Heathrow third runway calls pose party headaches

Tory and Labour divided by Heathrow third runway question
Tory and Labour divided by Heathrow third runway question

By politics.co.uk staff

Revived calls for a third runway at Heathrow are posing challenges for both the Conservative and Labour parties' leaderships.

David Cameron is facing pressure to fire transport secretary Justine Greening over her opposition to the runway, while former chancellor Alistair Darling has come out against Ed Miliband's decision abandon Labour's support for the expansion.

Neither party officially backs a third runway at Heathrow. But the double-dip recession and pressure from business organisations are convincing increasing numbers of politicians that action needs to be taken to boost the UK's economy.

"The extra flights supported, and a further runway at one of London's other airports, would enable Britain to remain competitive and connected until at least 2050, even by the most ambitious forecasts of demand," Jo Valentine, chief executive of London First, wrote in an article for the Telegraph newspaper yesterday.

Chancellor George Osborne is widely thought to be supporting moves to revisit the third runway option. His position was backed publicly by housing minister Grant Shapps yesterday, when he told the Telegraph newspaper he believed "all options" needed to be considered.

Greening, the Tory MP for Putney, Roehampton and Southfields, would be bound to oppose the third runway because her constituents would suffer from increased noise and air pollution. The coalition has already delayed the publication of its aviation strategy twice this year.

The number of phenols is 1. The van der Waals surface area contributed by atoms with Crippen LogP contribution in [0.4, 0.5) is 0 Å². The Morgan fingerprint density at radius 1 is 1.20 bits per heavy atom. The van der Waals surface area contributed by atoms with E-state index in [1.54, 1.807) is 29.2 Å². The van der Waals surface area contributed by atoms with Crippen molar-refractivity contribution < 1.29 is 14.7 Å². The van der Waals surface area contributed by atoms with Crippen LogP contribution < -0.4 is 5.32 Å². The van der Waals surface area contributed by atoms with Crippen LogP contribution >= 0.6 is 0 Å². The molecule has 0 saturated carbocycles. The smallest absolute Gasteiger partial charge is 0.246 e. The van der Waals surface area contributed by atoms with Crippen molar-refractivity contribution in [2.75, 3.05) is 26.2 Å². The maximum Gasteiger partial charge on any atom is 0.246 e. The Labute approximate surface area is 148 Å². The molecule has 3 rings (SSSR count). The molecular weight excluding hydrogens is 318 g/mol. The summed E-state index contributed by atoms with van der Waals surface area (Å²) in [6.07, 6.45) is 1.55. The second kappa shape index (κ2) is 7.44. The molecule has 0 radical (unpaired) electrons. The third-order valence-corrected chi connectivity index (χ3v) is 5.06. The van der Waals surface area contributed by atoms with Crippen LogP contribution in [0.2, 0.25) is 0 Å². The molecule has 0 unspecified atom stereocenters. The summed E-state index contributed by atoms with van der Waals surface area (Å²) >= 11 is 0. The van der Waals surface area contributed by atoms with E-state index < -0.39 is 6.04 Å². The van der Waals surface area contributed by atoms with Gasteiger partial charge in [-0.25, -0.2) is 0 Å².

Labour approved plans for a third runway in 2009 but, after voters ousted them from power in the 2010 general election, new leader Miliband dropped the policy in October 2011.

Now Darling has spoken out against that shift, telling his leader: "You can't just ignore the problem and hope it will go away."

He told the Independent on Sunday newspaper: "Everybody who flies wants a runway, and nobody who lives near one wants one at all. There is a consensus we actually do need more capacity."

The Liberal Democrats are not entirely unified on the issue, either. Delegates will vote on a policy motion at their conference in Brighton next month calling for an independent commission to investigate what constitutes the best medium- and long-term options for Britain's aviation strategy.

But transport minister Steve Baker has made clear his opposition to expansion, and other ministers including Jeremy Browne have expressed support for new expansion in the south-east.


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